Welcome to the Emporia Self-Guided Walking and Driving Mural Tour!
Our journey will start at the north end of Commercial Street. You’ll notice Emporia State University at 12th and Commercial where there are multiple areas you can explore including the National Memorial to Fallen Educators, the National Teachers Hall of Fame, the Johnston Geology museum, the Schmidt Museum of Natural History, the Eppink & Gilson art galleries, and Peterson Planetarium. All are well worth the exploration.
Stop in at Orange Leaf for a custom self-serve frozen yogurt creation to get your motor running! There are plenty of boutiques and specialty shops along the route to satisfy every visitor. Check out the Emporia Visitors Guide online at visitemporia.com for a listing!
The first mural on the list, at 1025 Commercial Street, was named “Our Flag Was Still There” and painted by native Emporian, Marilyn Dailey. This work was commissioned in honor of all Veterans and the 50th Anniversary of founding Veterans Day in Emporia. The mural features an eagle overlooking the U.S. Flag with bombs bursting in air as a reminder of “All Gave Some and Some Gave All.”
Traveling southward down Commercial Street, you’ll soon come to Dynamic Discs, another long standing tradition in Emporia. Stop in for all things disc golf. Never played? The staff would be more than happy to show you the ropes of this fast growing sport. Emporia hosts the largest disc golf tournament in the world, the Glass Blown Open, with over 1,700 participants! Emporia knows disc golf.
A short walk south to 8th and Commercial Street, brings you to Trox Gallery and Gifts on the southwest corner. On the 8th Avenue wall you will find Emporia Main Street's butterfly mural. This is a great photo op!
Your next mural stop will be a two for one deal as they are side by side! Mulready’s Irish pub at 717 Commercial is known for their ultimate scotch selection and craft beers on tap. To find this newest mural, head to the back patio of the bar. Muralist Dave Loewenstein and filmmaker Nicholas Ward spearheaded the mural, which incorporates children's artwork, progressive themes, and even a William Allen White quote into a vibrant collage of primary colors. Just a few feet away at Flint Hills Music you’ll see the beautiful Day and Night Jazz painted by Emporian Josh Finely on the back of their building. The scene of jazz musicians playing the piano, stand-base and brass instruments exudes what Flint Hills Music is all about! They offer classes for various instruments as well as instrument repair and accessories.
While here, feel free to stop in at the Emporia Chamber of Commerce and Convention & Visitors Bureau at 719 Commercial for visitor information, city maps and attraction brochures or stop by the new Lyon County History Center at 711 Commercial. This recently renovated space has rotating exhibits, a permanent miniature train exhibit, a special kid’s corner, archives with access to ancestry.com and more! Explore stories from the past and discover things you never knew at the Lyon County History Center.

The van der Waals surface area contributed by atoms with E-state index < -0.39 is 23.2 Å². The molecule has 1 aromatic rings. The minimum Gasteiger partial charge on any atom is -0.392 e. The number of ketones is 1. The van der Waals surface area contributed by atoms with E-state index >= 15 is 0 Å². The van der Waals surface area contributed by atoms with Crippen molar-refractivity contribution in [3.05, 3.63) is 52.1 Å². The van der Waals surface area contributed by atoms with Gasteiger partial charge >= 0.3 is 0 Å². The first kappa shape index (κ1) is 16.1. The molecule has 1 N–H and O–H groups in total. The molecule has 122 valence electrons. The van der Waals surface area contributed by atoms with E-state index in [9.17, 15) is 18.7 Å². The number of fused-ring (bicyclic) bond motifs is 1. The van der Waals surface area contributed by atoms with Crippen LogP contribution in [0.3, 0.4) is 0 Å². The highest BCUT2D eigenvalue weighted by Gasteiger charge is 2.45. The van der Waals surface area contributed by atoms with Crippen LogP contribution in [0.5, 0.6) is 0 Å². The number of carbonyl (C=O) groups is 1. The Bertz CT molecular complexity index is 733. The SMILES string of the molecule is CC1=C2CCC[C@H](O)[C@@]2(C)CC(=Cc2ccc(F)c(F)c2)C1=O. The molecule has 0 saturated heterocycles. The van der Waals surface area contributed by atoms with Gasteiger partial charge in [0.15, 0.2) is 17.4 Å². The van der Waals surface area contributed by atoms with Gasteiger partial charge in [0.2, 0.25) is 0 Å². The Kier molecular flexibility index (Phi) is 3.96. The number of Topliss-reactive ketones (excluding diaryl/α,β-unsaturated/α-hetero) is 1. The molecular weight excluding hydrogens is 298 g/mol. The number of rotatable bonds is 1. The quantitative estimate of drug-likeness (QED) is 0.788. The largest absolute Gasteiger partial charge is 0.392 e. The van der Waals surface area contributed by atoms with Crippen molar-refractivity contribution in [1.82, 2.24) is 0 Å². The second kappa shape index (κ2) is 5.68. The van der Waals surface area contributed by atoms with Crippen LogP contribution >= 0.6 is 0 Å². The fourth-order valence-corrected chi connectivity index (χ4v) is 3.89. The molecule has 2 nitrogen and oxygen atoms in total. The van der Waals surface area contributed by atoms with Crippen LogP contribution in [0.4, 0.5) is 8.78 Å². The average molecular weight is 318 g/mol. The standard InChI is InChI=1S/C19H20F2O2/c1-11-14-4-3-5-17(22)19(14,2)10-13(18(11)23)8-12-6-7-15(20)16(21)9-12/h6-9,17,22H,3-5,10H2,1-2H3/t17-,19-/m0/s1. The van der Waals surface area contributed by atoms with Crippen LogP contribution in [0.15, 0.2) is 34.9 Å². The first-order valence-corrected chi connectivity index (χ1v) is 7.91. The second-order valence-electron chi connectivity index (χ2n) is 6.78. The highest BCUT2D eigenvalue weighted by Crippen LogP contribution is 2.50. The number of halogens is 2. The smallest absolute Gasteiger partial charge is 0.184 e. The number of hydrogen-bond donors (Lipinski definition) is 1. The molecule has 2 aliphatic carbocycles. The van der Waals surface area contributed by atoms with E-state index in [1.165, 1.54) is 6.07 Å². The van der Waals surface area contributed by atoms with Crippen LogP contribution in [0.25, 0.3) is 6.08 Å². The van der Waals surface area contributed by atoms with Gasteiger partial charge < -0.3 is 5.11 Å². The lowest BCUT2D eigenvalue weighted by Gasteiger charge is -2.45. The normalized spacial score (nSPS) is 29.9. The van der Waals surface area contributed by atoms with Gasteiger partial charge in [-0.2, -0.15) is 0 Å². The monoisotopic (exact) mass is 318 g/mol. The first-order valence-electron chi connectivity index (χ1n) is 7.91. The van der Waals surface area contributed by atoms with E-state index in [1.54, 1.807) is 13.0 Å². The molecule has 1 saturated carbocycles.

By this time you’re probably pretty hungry! Enjoy authentic, generous portioned Mexican dishes at Casa Ramos, daily homemade bread with sandwiches from Amanda’s Bakery or get over to Radius Brewery at 610 Merchant. This microbrewery serves beer brewed in the middle of the dining room as well as brick oven pizzas and creations from a Le Cordon Bleu trained chef! This is also the site of our next mural, “Spring in the Flint Hills.” Painted by renowned artists Stan Herd and Louis Copt. The mural depicts a late spring landscape of the Flint Hills with exposed pieces of flint rock, for which the hills are named. The sky is full of a glorious Kansas sunrise and the prairie is covered with beautiful wildflowers in bloom.
Our final destination at 518 Mechanic Street. You might notice as you pull up that you’re at the police station! No worries, you’re not in trouble. Head inside to see the community mural which was a collaboration by ESU students. This was commissioned by the police department and the city depicting equality and justice for all. One of the artists on the project explained it this way: “The eyes show that we need to see beyond color,” she said. “The rainbow also represents that. The officer in the mural is there to remind the officers in this building that they took an oath to protect and serve and they can’t overuse their powers because they will be held responsible. The statue of the blind justice represents an impartial judge. She has the scales on one side and the sword on the other, showing that you can’t judge someone based on skin color or ethnicity. The blue hand is the officer’s hand and the multi-colored hand is the community. This shows how they need to be in perfect unison. The sunflower represents the growth of the community.”
This concludes the mural tour, thanks for joining us! We’d be happy to have you stay in town a while longer so head down to the free David Traylor Zoo or the All Veterans Memorial in Soden’s Grove Park. Need to relax after all this walking? Head out to the Flinthills Mall to enjoy the renovated B&B movie theatre with large reclining chairs and in-theatre snack bars! Enjoy Emporia!